In the aftermath of the Great Financial Crisis both the EU and the US have implemented resolution procedures for their largest and most systemic financial institutions. This Commentary examines the main differences between the two frameworks. The EU framework allows, inter alia, action to prevent the failure of a credit institution, while the US regulatory framework requires that all systemic banks subject to resolution must be closed and resolved. The greater flexibility under the EU resolution framework allows action to be taken to preserve a credit institution without putting it through an insolvency process, which makes limiting moral hazard less obvious. Moreover, the scope of the EU framework is still narrow, since it does not allow the recovery of non-bank financial institutions, whereas the US framework does.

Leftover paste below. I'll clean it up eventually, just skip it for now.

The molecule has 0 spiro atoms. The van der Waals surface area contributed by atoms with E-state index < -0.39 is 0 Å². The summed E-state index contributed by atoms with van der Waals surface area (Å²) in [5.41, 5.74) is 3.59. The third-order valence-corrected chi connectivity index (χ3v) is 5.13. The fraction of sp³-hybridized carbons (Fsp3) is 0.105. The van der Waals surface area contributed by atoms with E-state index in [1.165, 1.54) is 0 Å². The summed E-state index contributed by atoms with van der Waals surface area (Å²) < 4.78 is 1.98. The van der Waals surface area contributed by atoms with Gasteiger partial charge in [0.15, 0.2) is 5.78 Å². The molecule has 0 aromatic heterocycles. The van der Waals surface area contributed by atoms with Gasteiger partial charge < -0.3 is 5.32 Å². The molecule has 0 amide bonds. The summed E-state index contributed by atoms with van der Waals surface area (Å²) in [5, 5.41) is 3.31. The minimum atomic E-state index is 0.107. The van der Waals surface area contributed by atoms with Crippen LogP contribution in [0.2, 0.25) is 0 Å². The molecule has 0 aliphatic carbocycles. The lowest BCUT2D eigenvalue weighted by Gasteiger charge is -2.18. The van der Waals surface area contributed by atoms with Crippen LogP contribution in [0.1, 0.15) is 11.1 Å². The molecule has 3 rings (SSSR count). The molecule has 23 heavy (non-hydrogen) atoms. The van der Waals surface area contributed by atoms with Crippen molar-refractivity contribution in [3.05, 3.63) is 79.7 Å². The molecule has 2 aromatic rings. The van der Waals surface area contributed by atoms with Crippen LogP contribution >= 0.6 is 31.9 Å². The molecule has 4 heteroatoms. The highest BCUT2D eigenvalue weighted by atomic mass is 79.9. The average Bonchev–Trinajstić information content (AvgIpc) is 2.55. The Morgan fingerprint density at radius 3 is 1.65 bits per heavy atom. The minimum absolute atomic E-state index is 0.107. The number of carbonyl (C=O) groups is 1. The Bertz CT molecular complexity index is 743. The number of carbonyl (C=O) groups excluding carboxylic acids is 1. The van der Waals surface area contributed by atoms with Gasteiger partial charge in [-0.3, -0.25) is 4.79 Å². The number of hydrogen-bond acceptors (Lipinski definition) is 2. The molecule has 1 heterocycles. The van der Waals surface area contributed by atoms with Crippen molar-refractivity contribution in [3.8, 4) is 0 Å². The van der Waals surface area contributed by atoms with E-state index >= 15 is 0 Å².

Michael Krimminger is a partner based in the Washington, D.C. office of Cleary Gottlieb. María J. Nieto, Associate to the Director General of Banking Regulation and Financial Stability, Banco de España, Madrid.